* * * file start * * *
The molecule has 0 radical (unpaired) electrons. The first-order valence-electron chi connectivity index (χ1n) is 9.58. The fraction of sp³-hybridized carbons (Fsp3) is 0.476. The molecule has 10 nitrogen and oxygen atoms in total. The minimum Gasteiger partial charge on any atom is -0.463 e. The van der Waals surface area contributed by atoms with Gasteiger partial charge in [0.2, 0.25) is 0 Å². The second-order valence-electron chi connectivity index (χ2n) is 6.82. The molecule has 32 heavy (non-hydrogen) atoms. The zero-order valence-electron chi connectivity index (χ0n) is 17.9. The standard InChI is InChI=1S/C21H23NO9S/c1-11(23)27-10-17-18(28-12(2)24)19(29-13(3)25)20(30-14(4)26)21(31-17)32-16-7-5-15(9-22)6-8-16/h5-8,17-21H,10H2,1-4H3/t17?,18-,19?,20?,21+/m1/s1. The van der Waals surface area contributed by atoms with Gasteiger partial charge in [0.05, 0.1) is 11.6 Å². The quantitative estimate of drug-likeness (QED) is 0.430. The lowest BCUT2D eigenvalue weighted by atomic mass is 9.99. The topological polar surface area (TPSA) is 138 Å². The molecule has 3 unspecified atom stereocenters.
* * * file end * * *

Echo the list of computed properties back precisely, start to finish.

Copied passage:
The molecule has 0 radical (unpaired) electrons. The first-order valence-electron chi connectivity index (χ1n) is 9.58. The fraction of sp³-hybridized carbons (Fsp3) is 0.476. The molecule has 10 nitrogen and oxygen atoms in total. The minimum Gasteiger partial charge on any atom is -0.463 e. The van der Waals surface area contributed by atoms with Gasteiger partial charge in [0.2, 0.25) is 0 Å². The second-order valence-electron chi connectivity index (χ2n) is 6.82. The molecule has 32 heavy (non-hydrogen) atoms. The zero-order valence-electron chi connectivity index (χ0n) is 17.9. The standard InChI is InChI=1S/C21H23NO9S/c1-11(23)27-10-17-18(28-12(2)24)19(29-13(3)25)20(30-14(4)26)21(31-17)32-16-7-5-15(9-22)6-8-16/h5-8,17-21H,10H2,1-4H3/t17?,18-,19?,20?,21+/m1/s1. The van der Waals surface area contributed by atoms with Gasteiger partial charge in [0.05, 0.1) is 11.6 Å². The quantitative estimate of drug-likeness (QED) is 0.430. The lowest BCUT2D eigenvalue weighted by atomic mass is 9.99. The topological polar surface area (TPSA) is 138 Å². The molecule has 3 unspecified atom stereocenters.